I started off with a warm sauté pan, some salt and a generous couple dollops of olive oil and  then added chopped onion and garlic.  Since olive oil is not a high heat oil I cooked these things slowly over low heat.  While they cooked I prepared all the other ingredients and got a big pot of water, salt, and a bit of olive oil started towards a boil.  The list is long but it was really pretty easy to do. Ok, I admit it... I listened to one of my teen favorites, Fleetwood Mac , while I cooked.  Cooking to music is fun, especially music you can sing all the lyrics to and freak your daughter out while doing it! And your equally "old" husband can sing along too!


I chopped up a bunch of Roma tomatoes from our garden.





Here's the rest of what I used - lemon juice, quartered artichoke hearts, pine nuts, Kalamata olives, sun dried tomatoes, fresh basil, thyme, oregano, and handfuls of fresh spinach.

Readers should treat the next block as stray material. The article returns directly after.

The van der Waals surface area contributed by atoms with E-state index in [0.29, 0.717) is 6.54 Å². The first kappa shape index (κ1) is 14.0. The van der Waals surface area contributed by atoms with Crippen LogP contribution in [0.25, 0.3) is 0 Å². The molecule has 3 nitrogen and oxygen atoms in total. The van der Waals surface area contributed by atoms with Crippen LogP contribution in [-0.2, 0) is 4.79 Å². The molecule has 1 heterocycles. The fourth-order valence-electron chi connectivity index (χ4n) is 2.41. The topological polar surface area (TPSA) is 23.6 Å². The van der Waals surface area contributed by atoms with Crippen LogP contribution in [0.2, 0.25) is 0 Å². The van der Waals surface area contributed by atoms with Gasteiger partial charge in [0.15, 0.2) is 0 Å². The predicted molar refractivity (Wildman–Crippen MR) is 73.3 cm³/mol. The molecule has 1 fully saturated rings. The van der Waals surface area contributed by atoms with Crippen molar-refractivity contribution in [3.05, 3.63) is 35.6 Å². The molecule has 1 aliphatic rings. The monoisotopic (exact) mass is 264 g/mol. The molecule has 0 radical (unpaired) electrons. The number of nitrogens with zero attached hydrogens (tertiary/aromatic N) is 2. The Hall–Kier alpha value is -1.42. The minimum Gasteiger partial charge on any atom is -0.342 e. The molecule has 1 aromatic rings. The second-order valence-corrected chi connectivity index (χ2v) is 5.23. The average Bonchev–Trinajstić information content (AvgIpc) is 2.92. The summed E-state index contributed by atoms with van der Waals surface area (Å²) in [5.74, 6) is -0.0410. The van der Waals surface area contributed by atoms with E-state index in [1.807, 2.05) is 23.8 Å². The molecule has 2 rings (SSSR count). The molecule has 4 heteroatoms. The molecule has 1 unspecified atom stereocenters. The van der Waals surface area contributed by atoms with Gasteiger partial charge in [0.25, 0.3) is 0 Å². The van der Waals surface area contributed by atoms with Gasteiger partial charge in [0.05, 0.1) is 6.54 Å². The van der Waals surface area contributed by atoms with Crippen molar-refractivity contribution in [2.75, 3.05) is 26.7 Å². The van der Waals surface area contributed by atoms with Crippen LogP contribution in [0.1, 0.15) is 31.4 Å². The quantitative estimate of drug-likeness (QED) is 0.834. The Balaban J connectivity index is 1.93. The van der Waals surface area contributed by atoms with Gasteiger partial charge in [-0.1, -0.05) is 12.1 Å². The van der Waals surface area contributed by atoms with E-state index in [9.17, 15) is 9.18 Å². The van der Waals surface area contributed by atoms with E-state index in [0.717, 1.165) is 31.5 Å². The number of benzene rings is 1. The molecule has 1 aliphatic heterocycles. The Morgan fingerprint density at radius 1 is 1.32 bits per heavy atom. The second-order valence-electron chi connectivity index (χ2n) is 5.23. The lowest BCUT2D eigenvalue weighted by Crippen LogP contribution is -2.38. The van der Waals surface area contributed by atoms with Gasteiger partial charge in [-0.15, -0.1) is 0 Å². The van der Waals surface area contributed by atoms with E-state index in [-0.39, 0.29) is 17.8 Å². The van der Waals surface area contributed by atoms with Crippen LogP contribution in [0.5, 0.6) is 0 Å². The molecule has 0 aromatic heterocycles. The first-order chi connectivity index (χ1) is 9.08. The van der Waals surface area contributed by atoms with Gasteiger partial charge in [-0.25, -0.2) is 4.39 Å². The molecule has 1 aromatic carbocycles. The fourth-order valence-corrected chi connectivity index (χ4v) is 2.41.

I think chopping garlic is a hassle.  I think pressing garlic is a hassle.  I love garlic.  I do garlic even though I think it's a hassle.  Just get over it, sing to Fleetwood Mac, and be with the garlic.  Here's my garlic, chef knife, and this amazing bottle of olive oil I recently bought.



After I had the onions and garlic in salt and oil for a bit I added the chopped Roma toms and let that cook until the tomatoes began to break up.  Then I added the other yumminess and let it cook while the spaghetti noodles boiled.


Another photo of yumminess. So many treats in this pasta "sauce".